Friday, April 13, 2007

My infatuation with Ukrainian Easter eggs did interfere with daily drawing, unless you count drawing on eggs, but I'm back at it now. Just some carnations...

a few objects from the cupboard...

and, of course, a cat.

Jelly in the Bowl

My daughter, home for Easter, found a forgotten package of orange Jello in the back of the cabinet. "Ooh, Jello! Let's make it right now."

It seemed like a lot of excitement over plain old Jello after I had gone to some trouble to stock all her favourite foods for the holiday, but, oh, well, it's certainly not hard to make. On goes the kettle and out comes the mixing bowl.

Confronted with that familiar chemical fragrance and in-your-face colour, I was suddenly catapulted back through time. Food fads come and go, but there's always Jello. An old skipping rhyme popped into my head, one of the first I ever learned.

Jelly in the bowl, jelly in the bowl,
A-wig-a-wag, a-wig-a-wag, Jelly in the bowl.

Sausage in the pan, sausage in the pan,
A-wig-a-wag, a-wig-a-wag, sausage in the pan.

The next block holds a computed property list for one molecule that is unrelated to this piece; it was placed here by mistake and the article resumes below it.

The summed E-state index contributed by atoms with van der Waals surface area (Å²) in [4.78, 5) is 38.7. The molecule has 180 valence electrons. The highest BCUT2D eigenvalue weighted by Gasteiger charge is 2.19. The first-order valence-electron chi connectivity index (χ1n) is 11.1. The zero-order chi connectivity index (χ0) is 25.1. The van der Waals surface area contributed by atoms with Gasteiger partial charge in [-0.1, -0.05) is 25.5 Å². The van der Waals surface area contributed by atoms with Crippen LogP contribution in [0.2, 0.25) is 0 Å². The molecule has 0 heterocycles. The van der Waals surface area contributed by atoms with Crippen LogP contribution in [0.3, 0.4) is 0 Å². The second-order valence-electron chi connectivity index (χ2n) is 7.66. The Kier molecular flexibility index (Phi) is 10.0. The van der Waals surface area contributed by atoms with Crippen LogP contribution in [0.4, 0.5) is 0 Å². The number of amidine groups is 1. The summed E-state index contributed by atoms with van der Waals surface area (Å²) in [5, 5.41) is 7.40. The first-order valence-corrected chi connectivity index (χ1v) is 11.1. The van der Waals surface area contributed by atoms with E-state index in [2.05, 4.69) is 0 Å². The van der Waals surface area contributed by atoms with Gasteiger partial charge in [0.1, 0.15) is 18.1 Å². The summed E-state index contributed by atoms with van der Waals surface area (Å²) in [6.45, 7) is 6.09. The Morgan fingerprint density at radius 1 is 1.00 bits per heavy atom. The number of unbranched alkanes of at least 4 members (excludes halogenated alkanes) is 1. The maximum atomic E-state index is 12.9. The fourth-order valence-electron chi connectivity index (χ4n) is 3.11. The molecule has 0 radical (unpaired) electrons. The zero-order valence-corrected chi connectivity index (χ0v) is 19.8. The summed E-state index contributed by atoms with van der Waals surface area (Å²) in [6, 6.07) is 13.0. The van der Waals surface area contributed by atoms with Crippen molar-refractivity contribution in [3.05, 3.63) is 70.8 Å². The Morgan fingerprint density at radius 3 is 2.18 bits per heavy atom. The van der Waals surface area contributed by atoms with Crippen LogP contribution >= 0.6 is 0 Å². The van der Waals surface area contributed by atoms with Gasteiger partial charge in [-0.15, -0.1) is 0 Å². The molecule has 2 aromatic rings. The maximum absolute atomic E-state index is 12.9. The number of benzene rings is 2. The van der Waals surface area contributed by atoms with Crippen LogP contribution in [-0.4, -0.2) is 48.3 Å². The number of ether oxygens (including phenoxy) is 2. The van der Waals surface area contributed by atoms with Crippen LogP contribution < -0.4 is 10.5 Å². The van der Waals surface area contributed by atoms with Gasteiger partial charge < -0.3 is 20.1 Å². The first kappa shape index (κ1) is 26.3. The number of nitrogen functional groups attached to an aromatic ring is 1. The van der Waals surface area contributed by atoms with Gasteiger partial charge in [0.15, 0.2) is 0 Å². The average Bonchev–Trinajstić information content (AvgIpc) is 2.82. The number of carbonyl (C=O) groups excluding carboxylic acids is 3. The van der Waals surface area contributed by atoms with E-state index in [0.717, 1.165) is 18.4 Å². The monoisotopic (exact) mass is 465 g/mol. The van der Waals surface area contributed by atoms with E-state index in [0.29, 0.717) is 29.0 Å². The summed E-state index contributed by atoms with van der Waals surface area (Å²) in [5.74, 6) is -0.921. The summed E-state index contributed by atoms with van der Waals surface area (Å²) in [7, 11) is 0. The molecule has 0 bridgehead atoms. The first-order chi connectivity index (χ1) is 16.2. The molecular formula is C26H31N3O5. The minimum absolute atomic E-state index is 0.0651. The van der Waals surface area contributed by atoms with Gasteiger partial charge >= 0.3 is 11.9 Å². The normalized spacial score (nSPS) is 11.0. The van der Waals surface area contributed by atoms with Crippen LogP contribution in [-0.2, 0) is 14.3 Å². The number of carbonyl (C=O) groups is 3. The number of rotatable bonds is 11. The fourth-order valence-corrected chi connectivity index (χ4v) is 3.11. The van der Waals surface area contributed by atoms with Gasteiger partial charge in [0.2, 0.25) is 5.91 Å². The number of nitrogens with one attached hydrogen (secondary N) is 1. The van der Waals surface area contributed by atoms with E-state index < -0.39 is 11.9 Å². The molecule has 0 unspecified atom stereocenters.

This was accompanied by vigorous waggling of one's hind end, hopefully without missing a step, which is quite a feat if you are very small and just learning to skip. We children thought it was hilarious and a little naughty.My daughter had never heard that one. She thought it was funny, too. We spent some time recalling other skipping rhymes, coming up with a dozen or so off the tops of our heads.

My old granny, ninety-nine,
She can drink a barrel of wine.
She can drink a bowl of soup,
To make her belly go boop-boop-boop.

Passed orally from child to child down through how who-knows-how-many ages, they tend to be irreverent, ungrammatical, impolite, sexist, ageist, probably racist, certainly politically incorrect. Raw kid culture.

Do not leave this rope be empty.
If you do, you shall be out!